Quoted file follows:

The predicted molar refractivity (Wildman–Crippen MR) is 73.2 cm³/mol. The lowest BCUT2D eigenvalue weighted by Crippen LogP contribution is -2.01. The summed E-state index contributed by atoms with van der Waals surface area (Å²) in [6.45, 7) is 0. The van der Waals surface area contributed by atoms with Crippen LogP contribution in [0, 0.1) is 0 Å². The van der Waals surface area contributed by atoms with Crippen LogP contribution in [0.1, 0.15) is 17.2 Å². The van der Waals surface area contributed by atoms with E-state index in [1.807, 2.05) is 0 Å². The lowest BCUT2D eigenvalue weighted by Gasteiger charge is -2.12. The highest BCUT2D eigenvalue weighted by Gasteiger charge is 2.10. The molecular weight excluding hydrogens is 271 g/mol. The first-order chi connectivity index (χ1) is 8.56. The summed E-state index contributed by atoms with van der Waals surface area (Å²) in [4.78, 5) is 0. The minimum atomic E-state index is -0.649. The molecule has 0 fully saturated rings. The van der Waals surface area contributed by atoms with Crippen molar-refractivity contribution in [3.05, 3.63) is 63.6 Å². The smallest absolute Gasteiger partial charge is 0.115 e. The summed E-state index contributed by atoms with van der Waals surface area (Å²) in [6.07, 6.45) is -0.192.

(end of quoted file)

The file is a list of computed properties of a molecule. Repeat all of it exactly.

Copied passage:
The predicted molar refractivity (Wildman–Crippen MR) is 73.2 cm³/mol. The lowest BCUT2D eigenvalue weighted by Crippen LogP contribution is -2.01. The summed E-state index contributed by atoms with van der Waals surface area (Å²) in [6.45, 7) is 0. The van der Waals surface area contributed by atoms with Crippen LogP contribution in [0, 0.1) is 0 Å². The van der Waals surface area contributed by atoms with Crippen LogP contribution in [0.1, 0.15) is 17.2 Å². The van der Waals surface area contributed by atoms with E-state index in [1.807, 2.05) is 0 Å². The lowest BCUT2D eigenvalue weighted by Gasteiger charge is -2.12. The highest BCUT2D eigenvalue weighted by Gasteiger charge is 2.10. The molecular weight excluding hydrogens is 271 g/mol. The first-order chi connectivity index (χ1) is 8.56. The summed E-state index contributed by atoms with van der Waals surface area (Å²) in [4.78, 5) is 0. The minimum atomic E-state index is -0.649. The molecule has 0 fully saturated rings. The van der Waals surface area contributed by atoms with Crippen molar-refractivity contribution in [3.05, 3.63) is 63.6 Å². The smallest absolute Gasteiger partial charge is 0.115 e. The summed E-state index contributed by atoms with van der Waals surface area (Å²) in [6.07, 6.45) is -0.192.